Read Mr. Case’s comment carefully and what is revealed is much more than his distrust of the officer’s decision-making, for if it were merely that he would count on the police administration to uncover any wrongdoing (police command costs the taxpayers millions), the (publicly-elected) district attorney’s office to expose it, and the judicial system (state, federal, and civil) to remedy it. In other words, Mr. Case has no trust for the police commanders tested, vetted, and selected to serve; no faith in the district attorney chosen by the electorate; no confidence in the judiciary (appointed or elected). So here we are, fifty years into treating all criticism of police as if it were legitimate and well-intentioned — fifty years of letting officers, individually and collectively, take it on the chin — and what we find is that government leaders in all three branches have been proved wrong, duped out of their professional credibility and public stature by the lunatic subversives they have for so long treated as reform-minded allies.

    As Mr. Case makes clear he trusts only his own eyes, his perspective, his judgment. From this we can conclude he has been truly reformed, stripped of his cultural identity and all trust of his fellow man. Quite progressive!

  6. I’m not sure what’s so hard about asking for evidence instead of believing what someone is saying, which is a fair thing. And for y’all believing that we should just believe someone, a person died. A person was killed, not your friend eating your lunch at work or something silly.

    Why would you believe someone who is willing to kill someone else?

  7. “willing to kill someone else” ???
    Would you care to expand on that, what do you mean by “willing?
    It seems like an odd thing to say in my opinion.

  8. “I’m not sure what’s so hard about asking for evidence instead of believing what someone is saying” — Cat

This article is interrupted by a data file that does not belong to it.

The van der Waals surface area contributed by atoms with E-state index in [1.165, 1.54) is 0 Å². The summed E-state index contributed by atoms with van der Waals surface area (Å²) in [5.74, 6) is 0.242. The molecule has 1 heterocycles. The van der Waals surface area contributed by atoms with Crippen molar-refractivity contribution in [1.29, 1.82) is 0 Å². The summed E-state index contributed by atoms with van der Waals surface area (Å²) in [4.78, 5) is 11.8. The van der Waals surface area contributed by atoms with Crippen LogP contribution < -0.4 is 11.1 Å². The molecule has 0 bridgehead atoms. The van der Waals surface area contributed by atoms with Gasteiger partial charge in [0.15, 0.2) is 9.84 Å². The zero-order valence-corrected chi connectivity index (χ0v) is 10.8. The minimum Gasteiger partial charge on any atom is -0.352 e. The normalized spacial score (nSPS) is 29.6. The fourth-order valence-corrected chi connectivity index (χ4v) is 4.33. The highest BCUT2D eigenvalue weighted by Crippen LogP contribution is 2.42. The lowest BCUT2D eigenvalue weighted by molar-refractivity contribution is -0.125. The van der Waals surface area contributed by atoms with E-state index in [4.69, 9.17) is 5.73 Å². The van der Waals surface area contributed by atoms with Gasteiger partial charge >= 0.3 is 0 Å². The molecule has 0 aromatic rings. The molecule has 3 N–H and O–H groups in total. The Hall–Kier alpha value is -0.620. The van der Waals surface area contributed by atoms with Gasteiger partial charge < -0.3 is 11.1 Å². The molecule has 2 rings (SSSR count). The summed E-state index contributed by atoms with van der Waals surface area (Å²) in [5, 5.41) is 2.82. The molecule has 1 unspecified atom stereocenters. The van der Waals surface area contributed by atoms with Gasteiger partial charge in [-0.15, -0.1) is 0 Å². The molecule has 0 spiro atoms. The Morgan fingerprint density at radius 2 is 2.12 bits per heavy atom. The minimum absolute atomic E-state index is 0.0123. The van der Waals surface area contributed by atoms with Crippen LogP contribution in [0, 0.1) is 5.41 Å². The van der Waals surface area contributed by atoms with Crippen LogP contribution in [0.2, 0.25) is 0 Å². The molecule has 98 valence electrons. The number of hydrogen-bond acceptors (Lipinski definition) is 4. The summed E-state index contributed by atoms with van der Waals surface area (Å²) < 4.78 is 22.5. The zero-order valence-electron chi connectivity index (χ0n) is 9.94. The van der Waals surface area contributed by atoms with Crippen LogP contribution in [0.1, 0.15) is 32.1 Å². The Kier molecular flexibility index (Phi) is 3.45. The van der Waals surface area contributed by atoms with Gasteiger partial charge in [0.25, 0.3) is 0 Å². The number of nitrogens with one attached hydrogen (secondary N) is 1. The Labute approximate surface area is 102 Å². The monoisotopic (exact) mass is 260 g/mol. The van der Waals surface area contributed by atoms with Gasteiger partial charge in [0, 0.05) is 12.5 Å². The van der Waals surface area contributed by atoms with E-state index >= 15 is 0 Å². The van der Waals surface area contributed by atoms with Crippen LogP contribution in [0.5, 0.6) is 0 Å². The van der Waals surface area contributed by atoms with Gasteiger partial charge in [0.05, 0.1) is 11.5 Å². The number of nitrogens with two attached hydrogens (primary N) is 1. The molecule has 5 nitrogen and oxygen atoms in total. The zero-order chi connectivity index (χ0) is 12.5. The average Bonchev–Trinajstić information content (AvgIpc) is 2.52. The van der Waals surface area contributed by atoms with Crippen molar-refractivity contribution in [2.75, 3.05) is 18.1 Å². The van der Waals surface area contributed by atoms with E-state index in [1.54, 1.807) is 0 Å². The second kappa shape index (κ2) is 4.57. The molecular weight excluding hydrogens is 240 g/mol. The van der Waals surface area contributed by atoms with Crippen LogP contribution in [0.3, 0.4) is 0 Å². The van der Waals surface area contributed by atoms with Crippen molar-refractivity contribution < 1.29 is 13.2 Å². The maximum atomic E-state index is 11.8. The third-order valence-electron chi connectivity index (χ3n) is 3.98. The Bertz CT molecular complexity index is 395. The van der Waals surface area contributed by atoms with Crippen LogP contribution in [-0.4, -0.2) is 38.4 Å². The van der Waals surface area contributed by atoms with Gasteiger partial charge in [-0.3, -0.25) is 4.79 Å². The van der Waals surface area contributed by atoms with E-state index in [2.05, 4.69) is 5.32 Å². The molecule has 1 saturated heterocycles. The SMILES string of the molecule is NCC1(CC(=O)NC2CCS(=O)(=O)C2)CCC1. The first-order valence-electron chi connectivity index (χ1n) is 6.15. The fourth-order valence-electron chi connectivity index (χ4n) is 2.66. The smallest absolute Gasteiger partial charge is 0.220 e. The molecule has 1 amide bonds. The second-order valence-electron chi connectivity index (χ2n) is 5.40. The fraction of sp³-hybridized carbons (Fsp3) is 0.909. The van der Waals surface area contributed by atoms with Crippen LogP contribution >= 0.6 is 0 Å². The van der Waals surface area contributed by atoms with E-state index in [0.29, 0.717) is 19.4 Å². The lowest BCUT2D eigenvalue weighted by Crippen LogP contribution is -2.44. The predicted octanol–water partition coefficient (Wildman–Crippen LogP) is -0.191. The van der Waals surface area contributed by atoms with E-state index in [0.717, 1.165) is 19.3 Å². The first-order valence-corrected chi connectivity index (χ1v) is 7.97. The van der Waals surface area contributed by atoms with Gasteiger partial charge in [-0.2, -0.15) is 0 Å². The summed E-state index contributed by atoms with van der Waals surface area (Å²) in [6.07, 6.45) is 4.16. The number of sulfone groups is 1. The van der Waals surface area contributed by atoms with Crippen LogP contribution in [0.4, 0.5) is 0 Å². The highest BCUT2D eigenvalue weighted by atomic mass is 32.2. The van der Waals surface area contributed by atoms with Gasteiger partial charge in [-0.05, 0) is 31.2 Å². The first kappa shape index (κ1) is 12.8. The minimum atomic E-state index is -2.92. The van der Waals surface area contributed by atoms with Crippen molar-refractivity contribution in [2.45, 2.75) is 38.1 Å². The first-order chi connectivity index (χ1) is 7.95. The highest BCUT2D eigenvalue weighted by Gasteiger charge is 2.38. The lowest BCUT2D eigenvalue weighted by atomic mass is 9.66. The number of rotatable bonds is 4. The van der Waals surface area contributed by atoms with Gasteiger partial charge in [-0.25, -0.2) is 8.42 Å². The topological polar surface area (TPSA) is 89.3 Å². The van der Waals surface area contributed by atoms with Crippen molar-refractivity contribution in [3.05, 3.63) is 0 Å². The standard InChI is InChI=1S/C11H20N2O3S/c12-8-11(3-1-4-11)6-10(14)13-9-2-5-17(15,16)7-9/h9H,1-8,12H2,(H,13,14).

What constitutes “evidence” is the whole of the available facts and information connected with an incident. The assumption that “one piece” of evidence (e.g. body cam footage), especially if not already examined by those demanding to examine it, will, without context, provide the illumination necessary to make a fair and intelligent judgment is juvenile.
    When a police agency withholds information, be it for a few hours, days, or longer, the level of belief asked of the public is not for unqualified acceptance; what is asked for is trust in the process of the investigation and the integrity of those investigating (as well as those overseeing and judging the investigation from various agencies). Absent this low-level of trust it would be necessary to jail every officer involved in using any level of force in the line of duty, which would empty the ranks of every agency and end your right to any form of lawful, organized protection.

  9. CAT : When you say, “Why should we believe someone who is willing to kill someone,” were you referring to the person who came after the police with a loaded an illegal gun? Did you see the video? This guy came out of his house armed. He chased a person while armed. He then stalked the officer, approach from the rear in a stealth manner then pulled his pistol (which he was legally excluded from owning or possessing) and pulled open the officer’s car door while pointing his pistol at the officer. All of those acts would easily pass for an “assault with a deadly weapon” charge — all felonies. Neither officer approached him or in any way did anything to him. Just as when he pull a loaded pistol on a teenager in a road rage incident, it would appear that he was in a murderous rage.

    What he should have done is call the police if he thought that he was being stalked or harassed by someone. Merely stay in his home. He was under no threat inside his home. He created the deadly confrontation.. He went after them when they presented no threat. He is responsible for his own death. He never retreated (like the one officer did). He was the aggressor.

    Just image if a white person had done exactly the same thing to a black neighbor while merely sitting his car. You and the murderous mobs would be howling racist, white supremacist, murderer, etc. The cacophony of accusations will go on for years, schools would be named after the victim. The charges of racism would never stop. And yet, because this thug was black, all of the scrutiny is on the officers.